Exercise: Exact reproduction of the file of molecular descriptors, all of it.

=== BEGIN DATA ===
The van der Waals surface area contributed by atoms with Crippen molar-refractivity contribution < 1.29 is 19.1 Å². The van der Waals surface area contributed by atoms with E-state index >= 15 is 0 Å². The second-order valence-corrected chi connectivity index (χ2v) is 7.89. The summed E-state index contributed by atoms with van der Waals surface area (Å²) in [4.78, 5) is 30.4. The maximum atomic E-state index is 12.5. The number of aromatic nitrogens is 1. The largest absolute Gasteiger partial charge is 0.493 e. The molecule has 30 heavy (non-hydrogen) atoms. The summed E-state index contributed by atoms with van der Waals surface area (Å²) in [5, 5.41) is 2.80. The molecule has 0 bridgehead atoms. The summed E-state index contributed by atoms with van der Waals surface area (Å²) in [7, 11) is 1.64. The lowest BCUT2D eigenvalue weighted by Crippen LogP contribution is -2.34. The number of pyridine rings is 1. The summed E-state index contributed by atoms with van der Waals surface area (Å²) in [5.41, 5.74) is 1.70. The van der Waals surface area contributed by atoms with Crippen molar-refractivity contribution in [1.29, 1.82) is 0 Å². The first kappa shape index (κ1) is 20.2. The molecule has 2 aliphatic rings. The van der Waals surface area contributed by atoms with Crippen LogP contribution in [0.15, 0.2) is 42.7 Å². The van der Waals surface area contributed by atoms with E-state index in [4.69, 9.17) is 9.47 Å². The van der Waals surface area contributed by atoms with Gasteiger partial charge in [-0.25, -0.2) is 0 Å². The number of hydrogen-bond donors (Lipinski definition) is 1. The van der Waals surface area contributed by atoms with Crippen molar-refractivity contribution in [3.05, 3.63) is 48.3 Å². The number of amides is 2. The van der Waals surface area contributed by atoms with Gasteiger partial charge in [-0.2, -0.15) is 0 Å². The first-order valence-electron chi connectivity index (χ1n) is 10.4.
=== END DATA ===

The van der Waals surface area contributed by atoms with Crippen molar-refractivity contribution < 1.29 is 19.1 Å². The van der Waals surface area contributed by atoms with E-state index >= 15 is 0 Å². The second-order valence-corrected chi connectivity index (χ2v) is 7.89. The summed E-state index contributed by atoms with van der Waals surface area (Å²) in [4.78, 5) is 30.4. The maximum atomic E-state index is 12.5. The number of aromatic nitrogens is 1. The largest absolute Gasteiger partial charge is 0.493 e. The molecule has 30 heavy (non-hydrogen) atoms. The summed E-state index contributed by atoms with van der Waals surface area (Å²) in [5, 5.41) is 2.80. The molecule has 0 bridgehead atoms. The summed E-state index contributed by atoms with van der Waals surface area (Å²) in [7, 11) is 1.64. The lowest BCUT2D eigenvalue weighted by Crippen LogP contribution is -2.34. The number of pyridine rings is 1. The summed E-state index contributed by atoms with van der Waals surface area (Å²) in [5.41, 5.74) is 1.70. The van der Waals surface area contributed by atoms with Crippen molar-refractivity contribution in [1.29, 1.82) is 0 Å². The first kappa shape index (κ1) is 20.2. The molecule has 2 aliphatic rings. The van der Waals surface area contributed by atoms with Crippen LogP contribution in [0.15, 0.2) is 42.7 Å². The van der Waals surface area contributed by atoms with E-state index in [4.69, 9.17) is 9.47 Å². The van der Waals surface area contributed by atoms with Gasteiger partial charge in [-0.25, -0.2) is 0 Å². The number of hydrogen-bond donors (Lipinski definition) is 1. The van der Waals surface area contributed by atoms with Crippen molar-refractivity contribution in [3.05, 3.63) is 48.3 Å². The number of amides is 2. The van der Waals surface area contributed by atoms with Gasteiger partial charge in [-0.2, -0.15) is 0 Å². The first-order valence-electron chi connectivity index (χ1n) is 10.4.